• Joshua Graham, AKA The Burned Man is portrayed as this in the DLC Campaign "Honest Hearts" for Fallout: New Vegas. The Courier can even wear these bandages too as part of a clothing set you get as a reward for completing the campaign.
  • Batman
    • Hush/Thomas Elliot in Batman: Arkham City takes this to a whole new level. He wrapped his head in bandages because he cut off his own face. His victims also have their faces wrapped in bandages; he removed their faces before killing them. He eventually unravels his own bandages to reveal that he's stitched together all of the faces he cut off of other people in order to make himself look like Bruce Wayne.
    • Poison Ivy's plant-thug in Batman: Vengeance wears bandages, complete with a trenchcoat and hat, as a disguise.
  • Takuma does this in Swan Song to hide the burns he obtained from being lit on fire by a molotov.
  • In Fallen London, this is the signature characteristic of tomb-colonists, quasi-undead citizens of the Neath who were killed messily enough to cause permanent disfigurement but not permanent death.
  • The Cursery version of Humpty Dumpty has his face covered in bandages because his skin started to blister and crack due to his curse forcing him to neglect his own hygiene.

     Web Animation 

    Web Comics 
  • Errant Story: The elf Melrin resorts to this in its disguise version, so that he can live unnoticed among humans as the supposedly disfigured human "Dennis." Sarine, of course, figures it out, and a big fight, and plot point, ensues.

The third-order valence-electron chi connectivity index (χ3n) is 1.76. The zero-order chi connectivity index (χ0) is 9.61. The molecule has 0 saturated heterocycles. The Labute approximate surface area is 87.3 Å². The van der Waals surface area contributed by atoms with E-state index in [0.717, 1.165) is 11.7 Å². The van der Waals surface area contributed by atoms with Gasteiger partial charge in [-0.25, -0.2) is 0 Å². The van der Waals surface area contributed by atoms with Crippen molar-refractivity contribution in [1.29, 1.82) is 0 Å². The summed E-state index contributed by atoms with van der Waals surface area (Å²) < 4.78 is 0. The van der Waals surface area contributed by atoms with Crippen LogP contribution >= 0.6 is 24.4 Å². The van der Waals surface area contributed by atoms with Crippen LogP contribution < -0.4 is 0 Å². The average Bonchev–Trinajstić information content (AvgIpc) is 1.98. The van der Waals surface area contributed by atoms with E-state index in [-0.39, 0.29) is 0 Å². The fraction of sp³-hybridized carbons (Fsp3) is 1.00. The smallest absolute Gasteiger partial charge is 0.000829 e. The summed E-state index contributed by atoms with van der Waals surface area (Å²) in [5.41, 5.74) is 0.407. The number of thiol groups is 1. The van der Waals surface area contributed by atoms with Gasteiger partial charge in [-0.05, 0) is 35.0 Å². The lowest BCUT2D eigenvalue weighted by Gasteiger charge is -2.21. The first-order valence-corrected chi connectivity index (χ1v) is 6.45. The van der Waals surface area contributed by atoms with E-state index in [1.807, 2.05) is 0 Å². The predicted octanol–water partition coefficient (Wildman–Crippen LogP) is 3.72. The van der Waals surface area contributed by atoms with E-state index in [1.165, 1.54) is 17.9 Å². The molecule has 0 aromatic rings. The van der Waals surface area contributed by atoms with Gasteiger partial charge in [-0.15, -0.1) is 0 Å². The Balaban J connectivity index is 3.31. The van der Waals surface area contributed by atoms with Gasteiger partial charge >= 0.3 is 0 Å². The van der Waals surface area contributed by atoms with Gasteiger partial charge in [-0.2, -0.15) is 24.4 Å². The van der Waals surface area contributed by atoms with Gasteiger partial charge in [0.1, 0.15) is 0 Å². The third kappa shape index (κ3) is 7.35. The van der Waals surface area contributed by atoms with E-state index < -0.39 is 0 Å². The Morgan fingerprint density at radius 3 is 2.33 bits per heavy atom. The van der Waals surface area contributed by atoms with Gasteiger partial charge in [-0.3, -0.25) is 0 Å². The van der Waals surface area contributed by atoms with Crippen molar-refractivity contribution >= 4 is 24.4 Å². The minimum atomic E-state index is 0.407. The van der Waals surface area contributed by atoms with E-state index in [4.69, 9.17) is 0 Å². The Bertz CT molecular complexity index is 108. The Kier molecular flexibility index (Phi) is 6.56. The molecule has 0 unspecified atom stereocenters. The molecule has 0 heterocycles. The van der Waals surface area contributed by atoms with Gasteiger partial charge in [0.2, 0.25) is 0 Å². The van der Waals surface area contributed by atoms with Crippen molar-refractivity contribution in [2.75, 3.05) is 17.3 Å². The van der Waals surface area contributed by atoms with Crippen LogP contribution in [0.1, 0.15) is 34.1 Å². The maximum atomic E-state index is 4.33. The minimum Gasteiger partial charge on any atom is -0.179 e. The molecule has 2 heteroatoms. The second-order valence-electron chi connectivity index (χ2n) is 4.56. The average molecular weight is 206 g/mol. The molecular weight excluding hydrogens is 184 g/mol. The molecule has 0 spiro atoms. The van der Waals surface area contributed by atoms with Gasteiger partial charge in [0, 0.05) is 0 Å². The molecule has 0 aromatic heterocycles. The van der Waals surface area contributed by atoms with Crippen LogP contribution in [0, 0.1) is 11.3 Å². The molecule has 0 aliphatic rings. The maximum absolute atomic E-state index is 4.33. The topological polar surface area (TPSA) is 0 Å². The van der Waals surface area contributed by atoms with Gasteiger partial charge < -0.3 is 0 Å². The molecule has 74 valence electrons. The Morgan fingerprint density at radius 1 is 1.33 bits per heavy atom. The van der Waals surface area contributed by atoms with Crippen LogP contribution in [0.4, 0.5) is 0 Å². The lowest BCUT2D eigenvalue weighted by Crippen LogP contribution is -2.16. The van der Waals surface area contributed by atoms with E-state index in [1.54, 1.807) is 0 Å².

Western Animation  

  • An episode of Batman: The Animated Series had one for a former supermodel who had undergone plastic surgery to make her look younger. The doctors unwrapped the bandages, and when she demanded a mirror (which goes hand-in-hand with the trope), she was horrified by how hideous she looked. She was actually as beautiful as ever, but as a narcissist she could only see her flaws.
    • A more prominent example of this: Two-Face, after his disfigurement, has his face wrapped and demands a mirror from his doctor as they're unwrapping it, flinging him across the room when he doesn't immediately comply. We don't see his reflection, but we hear his anguished scream.
  • There was an episode of Futurama where Leela had plastic surgery to give her a second eye. The entire top half of her head was wrapped. Played with in that the doctor slowly took the bandages off, characters holding their breath in anticipation... only to find out that the first time, they had the wrong woman.
  • Courtney Gripling's mother on As Told by Ginger is given this treatment after a hasty facelift sent her to the hospital.
  • The villainous Master of Disguise No Face from the Action Man toyline and CGI movies.
  • Git Hoskins in Spiderman Unlimited of course the twist is the bandages don't cover his body, they ARE his body and he can unravel himself and use the bandages like combat tentacles
  • Harvey Dent in Beware the Batman wears bandages in the final two episodes of the show. He starts to unravel them in his last scene, but his Two-Face disfigurement is not shown to the viewer, and due to the show's cancellation, it never will.

     Real Life  

  • Mummies, and as a consequence, all mummies ever depicted in fiction. Probably the Trope Maker.